Is refllective insulation a good choice for our home?
We have a 1st floor room with no insulation in the ceiling. Over it is a large unheated walk-in attic with insulation between the roof rafters. Where we have a second story, the ceilings are insulated with fiberglass, but nothing in the roof. A contractor has recommended a reflective radiant barrier both for the floor of the unheated walk-in attic and to be put over the fiberglass insulation on the second floor plus wrapping the ducts. This is new technology to me. Is this a sound recommendation?
In short - no, especially not in your climate zone which is primarily focused on keeping heat in, instead of cooling.
- In your area a well sealed (to stop air from below coming up into the attic spaces) and well insulated attic is what is needed.
- A sound recommendation - get a real energy auditor or contractor in there that understands Building Science and renovations - not a salesmen.
As for the unheated walk-in attic with insulation between the rafters that is generally considered a hot roof and the attic space is considered conditioned (truthfully it is semi-conditioned but the "correct" term is conditioned). You didn't mention what type of insulation material or thickness there is and that is something that needs to be looked at to prevent ice dams and boiling summers.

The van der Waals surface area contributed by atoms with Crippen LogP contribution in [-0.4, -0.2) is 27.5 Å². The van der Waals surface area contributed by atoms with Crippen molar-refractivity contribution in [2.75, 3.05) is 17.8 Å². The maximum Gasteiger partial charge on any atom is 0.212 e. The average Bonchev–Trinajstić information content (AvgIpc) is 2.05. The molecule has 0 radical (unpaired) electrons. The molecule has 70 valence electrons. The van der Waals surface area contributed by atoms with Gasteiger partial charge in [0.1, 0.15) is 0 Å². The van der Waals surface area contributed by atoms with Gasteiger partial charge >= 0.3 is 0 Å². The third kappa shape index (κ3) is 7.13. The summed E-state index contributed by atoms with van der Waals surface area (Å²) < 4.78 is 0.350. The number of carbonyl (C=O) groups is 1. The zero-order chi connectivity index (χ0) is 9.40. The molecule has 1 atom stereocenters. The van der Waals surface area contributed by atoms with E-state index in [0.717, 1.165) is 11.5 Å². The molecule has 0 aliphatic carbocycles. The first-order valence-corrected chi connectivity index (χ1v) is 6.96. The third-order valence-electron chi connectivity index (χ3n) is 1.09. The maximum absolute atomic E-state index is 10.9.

- Should your ducts be sealed and insulated to R8 or better - yes.
- Do not buy into the radiant bubbles wrap - that only has an effective R-Value of .5 (not 11 / 13 / 30).
As for the second story - while a radiant barrier can reflect heat back down in that configuration, it loses its effectiveness as it gets dusty and if you haven't airsealed really well you are looking at having some major moisture issues which could lead to mold.
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Check our best attic insulation Q&A to see what other homeowners and contractors are saying about foam insulation, duct sealing, radiant barriers, etc.